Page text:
Landowner’s liability for trees

The recent High Court case of Stagecoach South Western Trains Ltd v Hind (2014) has reconsidered the landowner’s duty to inspect trees on their land. The case arose through an incident in December 2009 when the stem of an ash tree on the defendant’s land fell on to the railway line and damaged a train which struck it.

The claimant rail company argued that because the tree was next to a railway line, even in the absence of any trigger or warning sign, the defendant owed a duty to have the tree regularly inspected by an arboriculturalist.

The court rejected that argument and found that a landowner was required to act reasonably and prudently. The obligation was discharged by carrying out informal or preliminary inspections of their trees, especially if those boarded a railway line or the public highway, but that (provided the landowner could fulfil that obligation – i.e. they were not infirm or absent) they were not initially required to engage the services of an arboriculturalist.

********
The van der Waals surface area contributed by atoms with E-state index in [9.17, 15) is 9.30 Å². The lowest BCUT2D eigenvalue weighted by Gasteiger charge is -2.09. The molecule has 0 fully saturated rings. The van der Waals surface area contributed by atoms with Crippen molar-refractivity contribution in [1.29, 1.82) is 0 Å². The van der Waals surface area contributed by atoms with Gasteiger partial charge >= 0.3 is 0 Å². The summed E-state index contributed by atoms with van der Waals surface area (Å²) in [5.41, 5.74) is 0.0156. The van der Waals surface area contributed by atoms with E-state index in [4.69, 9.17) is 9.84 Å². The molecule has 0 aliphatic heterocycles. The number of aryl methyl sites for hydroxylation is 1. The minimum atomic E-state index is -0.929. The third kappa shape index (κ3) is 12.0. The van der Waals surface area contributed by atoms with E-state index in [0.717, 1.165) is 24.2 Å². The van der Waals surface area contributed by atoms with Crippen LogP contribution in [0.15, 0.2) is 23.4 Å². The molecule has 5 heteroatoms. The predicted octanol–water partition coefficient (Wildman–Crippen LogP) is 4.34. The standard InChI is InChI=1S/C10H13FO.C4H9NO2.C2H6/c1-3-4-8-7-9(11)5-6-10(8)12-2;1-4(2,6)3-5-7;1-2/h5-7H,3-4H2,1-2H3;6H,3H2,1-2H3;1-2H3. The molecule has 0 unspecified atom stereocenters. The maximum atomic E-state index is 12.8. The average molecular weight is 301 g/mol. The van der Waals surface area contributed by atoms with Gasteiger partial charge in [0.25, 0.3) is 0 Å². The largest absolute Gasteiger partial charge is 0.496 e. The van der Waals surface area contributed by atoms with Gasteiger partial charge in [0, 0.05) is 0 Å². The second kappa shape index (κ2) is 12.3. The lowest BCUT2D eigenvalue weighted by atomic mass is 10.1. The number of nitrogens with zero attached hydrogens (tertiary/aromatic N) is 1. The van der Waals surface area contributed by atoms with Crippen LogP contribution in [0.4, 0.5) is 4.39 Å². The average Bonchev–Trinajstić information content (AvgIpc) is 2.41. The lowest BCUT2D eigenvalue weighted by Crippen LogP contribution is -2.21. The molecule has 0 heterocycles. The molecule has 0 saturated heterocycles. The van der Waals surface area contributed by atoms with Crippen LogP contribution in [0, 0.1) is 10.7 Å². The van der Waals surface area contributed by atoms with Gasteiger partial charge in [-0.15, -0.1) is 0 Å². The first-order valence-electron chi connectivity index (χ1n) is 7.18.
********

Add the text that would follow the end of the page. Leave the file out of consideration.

On the facts of the case, the defendant had sufficient knowledge to be capable of fulfilling that obligation. She was a keen gardener with reasonable knowledge of trees and knew how to recognise growth on tree bark and how to recognise the signs of a healthy tree.

The finding in the case will be a relief to landowners who could have faced an obligation to employ a specialist had the court found the other way.  However, landowners should still have regard to trees on their property and inspect regularly and where concerns are noted, an arboriculturalist should be employed.

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